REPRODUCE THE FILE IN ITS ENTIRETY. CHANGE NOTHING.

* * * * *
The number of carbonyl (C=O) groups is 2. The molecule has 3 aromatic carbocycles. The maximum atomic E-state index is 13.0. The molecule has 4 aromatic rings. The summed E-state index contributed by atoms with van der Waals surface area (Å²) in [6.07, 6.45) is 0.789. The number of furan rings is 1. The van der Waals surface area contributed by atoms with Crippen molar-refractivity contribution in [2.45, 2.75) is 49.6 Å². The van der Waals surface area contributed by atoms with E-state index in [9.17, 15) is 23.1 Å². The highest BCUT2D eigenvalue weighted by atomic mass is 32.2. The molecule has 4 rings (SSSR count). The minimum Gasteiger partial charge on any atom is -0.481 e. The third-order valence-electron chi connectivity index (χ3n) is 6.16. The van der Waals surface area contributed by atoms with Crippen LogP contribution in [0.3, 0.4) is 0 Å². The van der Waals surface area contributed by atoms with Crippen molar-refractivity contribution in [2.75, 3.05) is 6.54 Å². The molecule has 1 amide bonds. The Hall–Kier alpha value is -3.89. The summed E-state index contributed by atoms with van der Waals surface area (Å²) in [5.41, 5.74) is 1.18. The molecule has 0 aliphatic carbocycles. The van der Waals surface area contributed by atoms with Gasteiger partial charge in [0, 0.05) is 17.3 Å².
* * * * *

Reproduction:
The number of carbonyl (C=O) groups is 2. The molecule has 3 aromatic carbocycles. The maximum atomic E-state index is 13.0. The molecule has 4 aromatic rings. The summed E-state index contributed by atoms with van der Waals surface area (Å²) in [6.07, 6.45) is 0.789. The number of furan rings is 1. The van der Waals surface area contributed by atoms with Crippen molar-refractivity contribution in [2.45, 2.75) is 49.6 Å². The van der Waals surface area contributed by atoms with E-state index in [9.17, 15) is 23.1 Å². The highest BCUT2D eigenvalue weighted by atomic mass is 32.2. The molecule has 4 rings (SSSR count). The minimum Gasteiger partial charge on any atom is -0.481 e. The third-order valence-electron chi connectivity index (χ3n) is 6.16. The van der Waals surface area contributed by atoms with Crippen LogP contribution in [0.3, 0.4) is 0 Å². The van der Waals surface area contributed by atoms with Crippen molar-refractivity contribution in [2.75, 3.05) is 6.54 Å². The molecule has 1 amide bonds. The Hall–Kier alpha value is -3.89. The summed E-state index contributed by atoms with van der Waals surface area (Å²) in [5.41, 5.74) is 1.18. The molecule has 0 aliphatic carbocycles. The van der Waals surface area contributed by atoms with Gasteiger partial charge in [0, 0.05) is 17.3 Å².